Margin Requirements for Non-Cleared Derivatives
19 Pages Posted: 11 May 2018 Last revised: 20 May 2018
Date Written: April 25, 2018
The advent of mandatory daily initial and variation margin requirements for non-cleared over-the-counter derivatives transactions has raised many questions regarding the methodology which should be used for computing these margin requirements. Regulatory guidelines require initial margin levels for non-cleared contracts to cover a 99% loss quantile of the netting set over a horizon of 10 days, as opposed to 3 to 5 days for cleared OTC contracts. We discuss the rationale behind this and other features of the proposed framework for bilateral margin requirements and advocate an approach which better reflects the actual exposure during closeout in case of the default of a counter party.
We argue that the liquidation horizon should depend on the size of the position relative to the market depth of the asset. This may be achieved by specifying a minimum liquidation horizon for each asset class, associated with an asset-specific size threshold, and scaling the liquidation horizon linearly with position size beyond this threshold. Adopting such a size-dependent liquidation horizon leads to a liquidity-sensitive initial margin, which penalizes large concentrated positions without requiring any ‘liquidity add-on’.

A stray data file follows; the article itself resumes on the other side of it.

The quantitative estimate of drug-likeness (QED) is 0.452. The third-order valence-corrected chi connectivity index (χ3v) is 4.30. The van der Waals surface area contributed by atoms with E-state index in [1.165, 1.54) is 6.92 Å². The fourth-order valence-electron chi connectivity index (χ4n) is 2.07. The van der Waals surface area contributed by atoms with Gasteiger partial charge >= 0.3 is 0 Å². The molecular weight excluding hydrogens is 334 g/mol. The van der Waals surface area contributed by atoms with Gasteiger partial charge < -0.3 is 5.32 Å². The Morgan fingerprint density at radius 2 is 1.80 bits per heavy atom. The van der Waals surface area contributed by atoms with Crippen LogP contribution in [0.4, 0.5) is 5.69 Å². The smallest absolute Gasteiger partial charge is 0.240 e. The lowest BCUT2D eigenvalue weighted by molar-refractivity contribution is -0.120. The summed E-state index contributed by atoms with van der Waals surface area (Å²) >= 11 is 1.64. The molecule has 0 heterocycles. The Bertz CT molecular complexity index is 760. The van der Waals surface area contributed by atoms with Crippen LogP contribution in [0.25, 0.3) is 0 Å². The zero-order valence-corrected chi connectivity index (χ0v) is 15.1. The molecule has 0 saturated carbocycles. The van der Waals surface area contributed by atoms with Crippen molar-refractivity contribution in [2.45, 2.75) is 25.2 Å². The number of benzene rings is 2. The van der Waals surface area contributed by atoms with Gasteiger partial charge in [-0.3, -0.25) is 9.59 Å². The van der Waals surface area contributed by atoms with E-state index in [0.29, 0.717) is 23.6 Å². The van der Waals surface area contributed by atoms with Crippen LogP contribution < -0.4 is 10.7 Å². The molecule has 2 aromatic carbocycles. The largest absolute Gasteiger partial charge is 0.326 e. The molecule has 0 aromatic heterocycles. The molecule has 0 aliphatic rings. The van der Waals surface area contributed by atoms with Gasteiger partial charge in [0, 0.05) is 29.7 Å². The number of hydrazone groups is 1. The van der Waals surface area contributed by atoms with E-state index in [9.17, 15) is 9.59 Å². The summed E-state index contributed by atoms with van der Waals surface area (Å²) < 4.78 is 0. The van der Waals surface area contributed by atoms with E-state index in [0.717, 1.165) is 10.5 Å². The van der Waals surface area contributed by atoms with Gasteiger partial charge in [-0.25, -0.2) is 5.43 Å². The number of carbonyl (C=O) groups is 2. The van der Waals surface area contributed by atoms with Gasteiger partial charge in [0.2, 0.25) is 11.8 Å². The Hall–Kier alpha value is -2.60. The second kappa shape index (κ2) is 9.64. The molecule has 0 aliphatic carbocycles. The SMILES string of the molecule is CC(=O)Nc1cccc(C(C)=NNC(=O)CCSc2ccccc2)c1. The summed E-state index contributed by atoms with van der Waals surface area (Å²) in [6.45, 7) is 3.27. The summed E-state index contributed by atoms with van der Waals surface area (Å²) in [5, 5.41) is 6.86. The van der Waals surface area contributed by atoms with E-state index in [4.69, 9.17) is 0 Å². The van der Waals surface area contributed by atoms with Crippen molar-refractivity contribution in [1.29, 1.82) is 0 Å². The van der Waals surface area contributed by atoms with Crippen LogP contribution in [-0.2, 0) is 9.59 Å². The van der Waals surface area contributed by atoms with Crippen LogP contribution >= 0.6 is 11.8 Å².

We also argue that the IM calculation needs to account for the fact that market participants hedge their exposures to the defaulted counter party once default has been confirmed. As a result, IM should not be based on the exposure of initial position over the entire liquidation horizon but on the exposure over the initial period required to set up the hedge, plus the exposure to the hedged position over the remainder of the liquidation horizon.
Based on these remarks, we propose a “four-step approach” for the calculation of IM for over-the-counter derivatives transactions. We argue that this approach yields a more realistic assessment of closeout risk for non-cleared transactions and leads to an outcome which is in general quite different from the risk exposure of the netting set over the liquidation horizon.
Keywords: Collateral, Over-the-Counter (OTC) Derivatives, Central Clearing, Liquidity, Financial Markets, Counter Party Risk, Default Risk, Financial Regulation
JEL Classification: G18, G24, G28
Suggested Citation: Suggested Citation